Synthetic fragrances and the phthalates that often come along for the ride can be carcinogenic, hormone-disrupting, damage your liver, kidney or lungs, or simply cause headaches, dizziness, asthma, and exacerbated allergies in the moment. If the company won’t really tell me “what’s in there,” I try to find an alternative.
Phthalates, like parabens, have been banned in Europe since 2003. Thanks for keeping up, FDA.
3. The “EA” Family
You might see this family of chemicals as big words or acronyms:
- monoethanolamine (MEA)
- diethanolamine (DEA)
- triethanolamine (TEA)
They’re unfortunately pretty commonly used in creamy products or things that foam – lotions, shampoos, body washes, etc. They react to form nitrosamines, which may cause cancer.
After the two most obvious choices, for me, of parabens and phthalates, it was actually pretty tough to choose the third chemical to advise against since there are quite a few vying for the third-most-evil award, from some with negative neurological impact, some that are “fine” by themselves but almost always form other nasty compounds when actually in use, others that will just hurt your skin when applied, more carcinogens and endocrine disruptors and a few that are already banned in Europe.
If your brain isn’t already on overload, here are some long lists of toxic ingredients to avoid in personal care beauty routine products:
- Harvard School of Public Health speaks out
- Dirty Dozen cosmetic chemicals
- EWG’s top tips for safer product choices
- 20 toxic ingredients to avoid in personal care products from Treehugger.com
The Practical Side: How to Avoid the Nasties
First, you’ve got to read ingredients in your home and find out where they are. If you’re using conventional, commercial, personal care products throughout your house…I’m sorry to say that you’ll probably find quite a handful of these three all over the place. 🙁
Second, read more ingredients, this time in the store. If you’re lucky, you can find a “better” alternative on the regular pharmacy shelves.
Third – go DIY. You can easily make your own beauty lotions, use an alternative shampoo method, and DIY deodorant for your daily routine. Soaps are a little harder to make completely from scratch, but there are quite a number of naturally produced soap concentrates, including simple castile soap, that can be used to make foaming soaps and body washes.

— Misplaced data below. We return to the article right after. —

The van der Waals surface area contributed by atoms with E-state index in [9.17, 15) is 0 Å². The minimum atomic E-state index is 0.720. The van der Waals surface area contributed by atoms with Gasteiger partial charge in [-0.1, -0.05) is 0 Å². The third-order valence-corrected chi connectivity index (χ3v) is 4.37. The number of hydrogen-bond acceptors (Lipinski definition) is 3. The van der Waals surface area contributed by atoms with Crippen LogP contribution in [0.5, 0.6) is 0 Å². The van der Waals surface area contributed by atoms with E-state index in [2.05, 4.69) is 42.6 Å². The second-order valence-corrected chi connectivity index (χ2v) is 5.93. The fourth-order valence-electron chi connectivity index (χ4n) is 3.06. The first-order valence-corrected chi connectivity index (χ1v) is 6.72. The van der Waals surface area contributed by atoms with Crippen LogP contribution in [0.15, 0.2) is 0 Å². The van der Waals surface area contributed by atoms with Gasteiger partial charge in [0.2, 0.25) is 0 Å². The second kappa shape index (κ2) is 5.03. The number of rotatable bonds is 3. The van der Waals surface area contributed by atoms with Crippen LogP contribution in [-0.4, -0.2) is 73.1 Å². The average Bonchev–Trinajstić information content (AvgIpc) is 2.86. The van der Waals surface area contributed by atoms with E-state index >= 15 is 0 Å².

For facial care, there are quite a few neat ways to wash and care for your face with food, such as washing your face with honey, the oil cleansing method, and many masks and treatments that are simple to put together.
Try not to be overwhelmed by changing everything at once – either choose a few select ingredients that you won’t allow in your home anymore and determine how to root them out, or focus on one category at a time, like soaps, facial care, or moisturizers, and see what you can do to improve in that area before moving on.
Over the years, I’ve tested an awful lot of both commercially available and DIY natural body products for a beauty routine program, so if you want a massive “head to toe” list to find resources for just about everything, here are my green and natural personal care products, which is often updated as I try new strategies.
What did you tackle first on your personal beauty care green journey routine? What are your favorite natural companies or recipes for DIY?
|Katie Kimball has been “green” since 5th grade when she read 50 Things Kids Can Do to Save the Earth. She remains slightly disappointed that she didn’t actually save the whole thing back then, but now that she has 3 kiddos counting on her, she keeps plugging away hopefully. Katie blogs at Kitchen Stewardship about real food and natural living and is the author of Healthy Snacks to Go and other eBooks, available for Kindle.|